If you’ve been reading Get Fit Fiona for any length of time you’ll know that I’m a gardener and plant person. I’m surrounded by native plants at work. During the summer I grow a garden. Plants and flowers are my thing. Today I thought I’d share 5 reasons to grow a garden.
It’s environmentally friendly.
If you don’t use pesticides or fertilizers, growing your own food in incredibly environmentally friendly. Plant the vegetables that do best in your part of the world. Find out how long your growing season is and plant things that will grow in that time period. When the growing season is over, make sure you put the plants (minus the seeds of course) into your compost pile to create compost for the next year to nourish your garden. I like to buy my seeds from Baker Creek.
It gets you being active outside.
Anyone who’s spent time gardening will tell you that even though it looks deceptively easy, it can get tiring. Just preparing the garden for planting can be a lot of work before you even get one seed into the ground. It also gives you a good excuse to spend time outside. Plus there’s something therapeutic about digging around in the dirt and caring for plants.
It doesn’t get any fresher.
There’s nothing better than picking basil five minutes before you use it in your spaghetti sauce for dinner. Tomatoes are the absolute juiciest the day after it rains. Although you can get fresh produce from the farmer’s market, there’s something about growing it yourself that just makes it taste better.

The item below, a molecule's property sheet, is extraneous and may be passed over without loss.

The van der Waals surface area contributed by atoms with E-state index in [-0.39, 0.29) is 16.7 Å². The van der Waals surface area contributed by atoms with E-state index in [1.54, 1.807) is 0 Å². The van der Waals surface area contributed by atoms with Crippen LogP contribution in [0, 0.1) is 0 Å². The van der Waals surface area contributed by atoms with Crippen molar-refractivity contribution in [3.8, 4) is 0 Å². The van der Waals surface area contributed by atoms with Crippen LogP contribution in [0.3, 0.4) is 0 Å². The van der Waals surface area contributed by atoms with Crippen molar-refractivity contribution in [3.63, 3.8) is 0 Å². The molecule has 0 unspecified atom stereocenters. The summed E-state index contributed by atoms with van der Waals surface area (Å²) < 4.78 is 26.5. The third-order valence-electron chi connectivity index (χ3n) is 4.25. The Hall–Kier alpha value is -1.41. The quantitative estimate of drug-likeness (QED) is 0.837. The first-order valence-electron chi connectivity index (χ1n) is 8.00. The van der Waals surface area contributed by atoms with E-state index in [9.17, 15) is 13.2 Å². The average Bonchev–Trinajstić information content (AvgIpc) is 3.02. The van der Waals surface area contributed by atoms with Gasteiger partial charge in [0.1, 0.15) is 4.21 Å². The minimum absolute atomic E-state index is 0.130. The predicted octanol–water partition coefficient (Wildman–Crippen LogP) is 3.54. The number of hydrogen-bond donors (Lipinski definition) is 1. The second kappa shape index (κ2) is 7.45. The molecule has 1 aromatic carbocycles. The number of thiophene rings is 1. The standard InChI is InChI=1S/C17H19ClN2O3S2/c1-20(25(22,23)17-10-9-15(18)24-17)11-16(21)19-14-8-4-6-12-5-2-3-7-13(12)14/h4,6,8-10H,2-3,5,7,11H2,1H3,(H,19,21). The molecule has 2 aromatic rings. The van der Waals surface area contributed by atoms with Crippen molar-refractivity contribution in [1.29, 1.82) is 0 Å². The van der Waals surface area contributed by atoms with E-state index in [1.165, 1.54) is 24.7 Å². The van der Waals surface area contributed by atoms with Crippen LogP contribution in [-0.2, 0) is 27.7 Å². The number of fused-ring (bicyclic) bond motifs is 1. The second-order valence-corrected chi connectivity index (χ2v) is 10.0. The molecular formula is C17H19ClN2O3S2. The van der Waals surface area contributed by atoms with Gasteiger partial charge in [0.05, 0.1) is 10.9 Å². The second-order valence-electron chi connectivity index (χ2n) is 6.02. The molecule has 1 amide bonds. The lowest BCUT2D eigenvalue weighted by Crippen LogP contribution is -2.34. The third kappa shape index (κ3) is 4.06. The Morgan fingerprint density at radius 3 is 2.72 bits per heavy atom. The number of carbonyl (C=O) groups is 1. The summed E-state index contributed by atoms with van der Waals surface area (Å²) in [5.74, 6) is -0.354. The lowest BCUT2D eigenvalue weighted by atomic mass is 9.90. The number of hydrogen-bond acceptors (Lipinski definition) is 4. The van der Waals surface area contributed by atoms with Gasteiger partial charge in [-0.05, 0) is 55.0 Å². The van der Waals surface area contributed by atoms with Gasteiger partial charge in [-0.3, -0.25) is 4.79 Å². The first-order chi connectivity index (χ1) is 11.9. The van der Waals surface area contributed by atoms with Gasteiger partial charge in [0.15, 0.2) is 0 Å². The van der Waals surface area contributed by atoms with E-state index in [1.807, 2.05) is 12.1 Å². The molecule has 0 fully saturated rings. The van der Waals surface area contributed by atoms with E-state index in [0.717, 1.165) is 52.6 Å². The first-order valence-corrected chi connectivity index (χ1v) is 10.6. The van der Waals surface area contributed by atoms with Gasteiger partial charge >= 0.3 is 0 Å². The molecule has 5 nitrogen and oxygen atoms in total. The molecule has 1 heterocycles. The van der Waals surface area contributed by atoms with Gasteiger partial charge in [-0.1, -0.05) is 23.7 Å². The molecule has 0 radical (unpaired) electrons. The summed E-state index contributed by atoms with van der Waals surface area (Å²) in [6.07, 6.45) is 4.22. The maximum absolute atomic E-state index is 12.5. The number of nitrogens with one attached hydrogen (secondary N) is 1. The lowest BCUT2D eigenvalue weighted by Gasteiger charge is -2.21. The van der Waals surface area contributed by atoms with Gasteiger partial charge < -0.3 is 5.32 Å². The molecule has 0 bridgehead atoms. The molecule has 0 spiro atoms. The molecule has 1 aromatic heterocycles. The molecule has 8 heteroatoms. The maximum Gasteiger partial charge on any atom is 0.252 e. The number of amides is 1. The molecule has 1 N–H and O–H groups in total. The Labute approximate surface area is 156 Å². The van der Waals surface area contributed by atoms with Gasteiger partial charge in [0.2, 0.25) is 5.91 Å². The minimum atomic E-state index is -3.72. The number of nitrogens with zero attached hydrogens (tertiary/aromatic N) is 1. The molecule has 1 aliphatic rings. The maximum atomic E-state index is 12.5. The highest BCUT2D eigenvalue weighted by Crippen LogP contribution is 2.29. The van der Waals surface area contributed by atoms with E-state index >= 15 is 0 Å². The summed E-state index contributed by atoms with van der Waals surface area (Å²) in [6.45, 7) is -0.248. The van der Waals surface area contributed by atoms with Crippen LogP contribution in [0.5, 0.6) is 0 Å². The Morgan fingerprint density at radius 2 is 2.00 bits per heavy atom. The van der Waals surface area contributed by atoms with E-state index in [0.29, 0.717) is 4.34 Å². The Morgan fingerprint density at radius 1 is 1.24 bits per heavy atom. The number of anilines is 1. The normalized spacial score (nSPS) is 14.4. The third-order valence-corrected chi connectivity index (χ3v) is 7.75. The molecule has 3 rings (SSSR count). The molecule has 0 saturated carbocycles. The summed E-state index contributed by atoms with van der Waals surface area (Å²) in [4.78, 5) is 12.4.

Your vegetables are bigger and taste amazing.
The zucchinis I grew last summer were two or three times the size of the ones that were at the grocery store at the same time. Grocery store tomatoes can sometimes have no flavor, but the ones from my garden were delicious. My peas are incredibly sweet, and once I start eating them straight from the pod I can’t stop.
Since I had so many seeds leftover from previous years, I only spent $20 on seeds last year. I would have spent that much just on the tomatoes I grew if I’d bought them at the grocery store, not to mention the zucchinis, beans, peas, carrots, radishes, and greens that I also grew. This year I’m not planning on buying any seeds because I still have so many leftover. Don’t let the seed companies tell you otherwise, seeds from previous years are still good. You just might have to plant a few more to get the same germination rate.
Do you grow a garden?